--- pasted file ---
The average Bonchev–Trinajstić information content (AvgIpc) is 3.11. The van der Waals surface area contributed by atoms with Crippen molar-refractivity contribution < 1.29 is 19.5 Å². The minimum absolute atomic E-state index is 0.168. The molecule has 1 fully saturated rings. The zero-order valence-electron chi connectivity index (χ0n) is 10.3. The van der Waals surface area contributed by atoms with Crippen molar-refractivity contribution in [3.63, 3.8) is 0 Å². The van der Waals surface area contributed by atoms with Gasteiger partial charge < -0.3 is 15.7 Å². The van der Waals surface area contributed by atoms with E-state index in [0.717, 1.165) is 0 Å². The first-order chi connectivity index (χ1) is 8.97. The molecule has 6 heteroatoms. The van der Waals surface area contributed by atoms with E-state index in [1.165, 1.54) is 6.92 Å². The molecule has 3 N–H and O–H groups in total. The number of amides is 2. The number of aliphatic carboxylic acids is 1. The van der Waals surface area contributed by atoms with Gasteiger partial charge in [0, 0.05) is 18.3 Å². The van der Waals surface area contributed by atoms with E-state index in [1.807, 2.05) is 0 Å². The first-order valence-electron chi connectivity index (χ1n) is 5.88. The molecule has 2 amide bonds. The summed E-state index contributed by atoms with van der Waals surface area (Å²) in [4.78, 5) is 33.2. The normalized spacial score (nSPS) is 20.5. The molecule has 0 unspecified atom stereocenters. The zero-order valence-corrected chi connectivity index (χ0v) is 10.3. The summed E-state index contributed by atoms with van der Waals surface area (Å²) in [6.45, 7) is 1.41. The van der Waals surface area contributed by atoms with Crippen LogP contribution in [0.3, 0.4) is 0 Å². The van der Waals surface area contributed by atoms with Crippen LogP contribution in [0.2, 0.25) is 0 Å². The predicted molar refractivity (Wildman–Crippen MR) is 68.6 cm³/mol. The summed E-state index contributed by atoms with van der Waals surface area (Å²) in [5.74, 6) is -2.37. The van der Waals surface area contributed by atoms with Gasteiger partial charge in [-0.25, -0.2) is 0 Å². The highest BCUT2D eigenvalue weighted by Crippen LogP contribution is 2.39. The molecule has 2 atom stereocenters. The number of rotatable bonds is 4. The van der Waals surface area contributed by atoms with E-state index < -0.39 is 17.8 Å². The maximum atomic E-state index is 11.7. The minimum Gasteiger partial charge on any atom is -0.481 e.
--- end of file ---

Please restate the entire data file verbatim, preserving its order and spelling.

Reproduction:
The average Bonchev–Trinajstić information content (AvgIpc) is 3.11. The van der Waals surface area contributed by atoms with Crippen molar-refractivity contribution < 1.29 is 19.5 Å². The minimum absolute atomic E-state index is 0.168. The molecule has 1 fully saturated rings. The zero-order valence-electron chi connectivity index (χ0n) is 10.3. The van der Waals surface area contributed by atoms with Crippen molar-refractivity contribution in [3.63, 3.8) is 0 Å². The van der Waals surface area contributed by atoms with Gasteiger partial charge < -0.3 is 15.7 Å². The van der Waals surface area contributed by atoms with E-state index in [0.717, 1.165) is 0 Å². The first-order chi connectivity index (χ1) is 8.97. The molecule has 6 heteroatoms. The van der Waals surface area contributed by atoms with E-state index in [1.165, 1.54) is 6.92 Å². The molecule has 3 N–H and O–H groups in total. The number of amides is 2. The number of aliphatic carboxylic acids is 1. The van der Waals surface area contributed by atoms with Gasteiger partial charge in [0, 0.05) is 18.3 Å². The van der Waals surface area contributed by atoms with E-state index in [1.807, 2.05) is 0 Å². The first-order valence-electron chi connectivity index (χ1n) is 5.88. The molecule has 2 amide bonds. The summed E-state index contributed by atoms with van der Waals surface area (Å²) in [4.78, 5) is 33.2. The normalized spacial score (nSPS) is 20.5. The molecule has 0 unspecified atom stereocenters. The zero-order valence-corrected chi connectivity index (χ0v) is 10.3. The summed E-state index contributed by atoms with van der Waals surface area (Å²) in [6.45, 7) is 1.41. The van der Waals surface area contributed by atoms with Crippen LogP contribution in [0.3, 0.4) is 0 Å². The van der Waals surface area contributed by atoms with Crippen LogP contribution in [0.2, 0.25) is 0 Å². The predicted molar refractivity (Wildman–Crippen MR) is 68.6 cm³/mol. The summed E-state index contributed by atoms with van der Waals surface area (Å²) in [5.74, 6) is -2.37. The van der Waals surface area contributed by atoms with Gasteiger partial charge in [-0.25, -0.2) is 0 Å². The highest BCUT2D eigenvalue weighted by Crippen LogP contribution is 2.39. The molecule has 2 atom stereocenters. The number of rotatable bonds is 4. The van der Waals surface area contributed by atoms with E-state index < -0.39 is 17.8 Å². The maximum atomic E-state index is 11.7. The minimum Gasteiger partial charge on any atom is -0.481 e.